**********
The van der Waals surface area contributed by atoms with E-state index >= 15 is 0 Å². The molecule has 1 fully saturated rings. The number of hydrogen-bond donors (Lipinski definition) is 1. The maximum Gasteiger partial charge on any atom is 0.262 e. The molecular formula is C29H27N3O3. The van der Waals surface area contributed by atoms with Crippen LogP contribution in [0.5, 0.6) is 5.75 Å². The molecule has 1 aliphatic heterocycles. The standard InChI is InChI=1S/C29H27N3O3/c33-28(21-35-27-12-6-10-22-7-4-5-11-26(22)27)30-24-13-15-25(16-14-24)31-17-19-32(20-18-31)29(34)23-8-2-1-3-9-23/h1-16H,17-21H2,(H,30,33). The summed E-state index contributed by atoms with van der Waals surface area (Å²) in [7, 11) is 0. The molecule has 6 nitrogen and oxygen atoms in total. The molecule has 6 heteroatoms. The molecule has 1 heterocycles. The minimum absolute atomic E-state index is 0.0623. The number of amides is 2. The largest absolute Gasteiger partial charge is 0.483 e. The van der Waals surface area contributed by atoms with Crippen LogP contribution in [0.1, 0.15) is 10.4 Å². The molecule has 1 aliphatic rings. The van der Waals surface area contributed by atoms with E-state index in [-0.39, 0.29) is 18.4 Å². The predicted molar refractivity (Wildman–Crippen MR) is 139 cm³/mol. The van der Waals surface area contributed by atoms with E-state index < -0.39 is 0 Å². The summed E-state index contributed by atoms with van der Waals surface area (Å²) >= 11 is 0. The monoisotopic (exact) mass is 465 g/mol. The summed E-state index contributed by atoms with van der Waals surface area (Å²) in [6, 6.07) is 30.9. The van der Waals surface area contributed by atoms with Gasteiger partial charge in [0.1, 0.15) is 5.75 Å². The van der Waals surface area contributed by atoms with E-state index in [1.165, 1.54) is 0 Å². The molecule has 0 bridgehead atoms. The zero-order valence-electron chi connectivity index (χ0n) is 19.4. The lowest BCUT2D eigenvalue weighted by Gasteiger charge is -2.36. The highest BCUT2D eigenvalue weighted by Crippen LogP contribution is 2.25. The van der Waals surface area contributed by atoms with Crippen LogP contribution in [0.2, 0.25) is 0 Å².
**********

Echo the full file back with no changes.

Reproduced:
The van der Waals surface area contributed by atoms with E-state index >= 15 is 0 Å². The molecule has 1 fully saturated rings. The number of hydrogen-bond donors (Lipinski definition) is 1. The maximum Gasteiger partial charge on any atom is 0.262 e. The molecular formula is C29H27N3O3. The van der Waals surface area contributed by atoms with Crippen LogP contribution in [0.5, 0.6) is 5.75 Å². The molecule has 1 aliphatic heterocycles. The standard InChI is InChI=1S/C29H27N3O3/c33-28(21-35-27-12-6-10-22-7-4-5-11-26(22)27)30-24-13-15-25(16-14-24)31-17-19-32(20-18-31)29(34)23-8-2-1-3-9-23/h1-16H,17-21H2,(H,30,33). The summed E-state index contributed by atoms with van der Waals surface area (Å²) in [7, 11) is 0. The molecule has 6 nitrogen and oxygen atoms in total. The molecule has 6 heteroatoms. The molecule has 1 heterocycles. The minimum absolute atomic E-state index is 0.0623. The number of amides is 2. The largest absolute Gasteiger partial charge is 0.483 e. The van der Waals surface area contributed by atoms with Crippen LogP contribution in [0.1, 0.15) is 10.4 Å². The molecule has 1 aliphatic rings. The van der Waals surface area contributed by atoms with E-state index in [-0.39, 0.29) is 18.4 Å². The predicted molar refractivity (Wildman–Crippen MR) is 139 cm³/mol. The van der Waals surface area contributed by atoms with E-state index < -0.39 is 0 Å². The summed E-state index contributed by atoms with van der Waals surface area (Å²) >= 11 is 0. The monoisotopic (exact) mass is 465 g/mol. The summed E-state index contributed by atoms with van der Waals surface area (Å²) in [6, 6.07) is 30.9. The van der Waals surface area contributed by atoms with Gasteiger partial charge in [0.1, 0.15) is 5.75 Å². The van der Waals surface area contributed by atoms with E-state index in [1.165, 1.54) is 0 Å². The molecule has 0 bridgehead atoms. The zero-order valence-electron chi connectivity index (χ0n) is 19.4. The lowest BCUT2D eigenvalue weighted by Gasteiger charge is -2.36. The highest BCUT2D eigenvalue weighted by Crippen LogP contribution is 2.25. The van der Waals surface area contributed by atoms with Crippen LogP contribution in [0.2, 0.25) is 0 Å².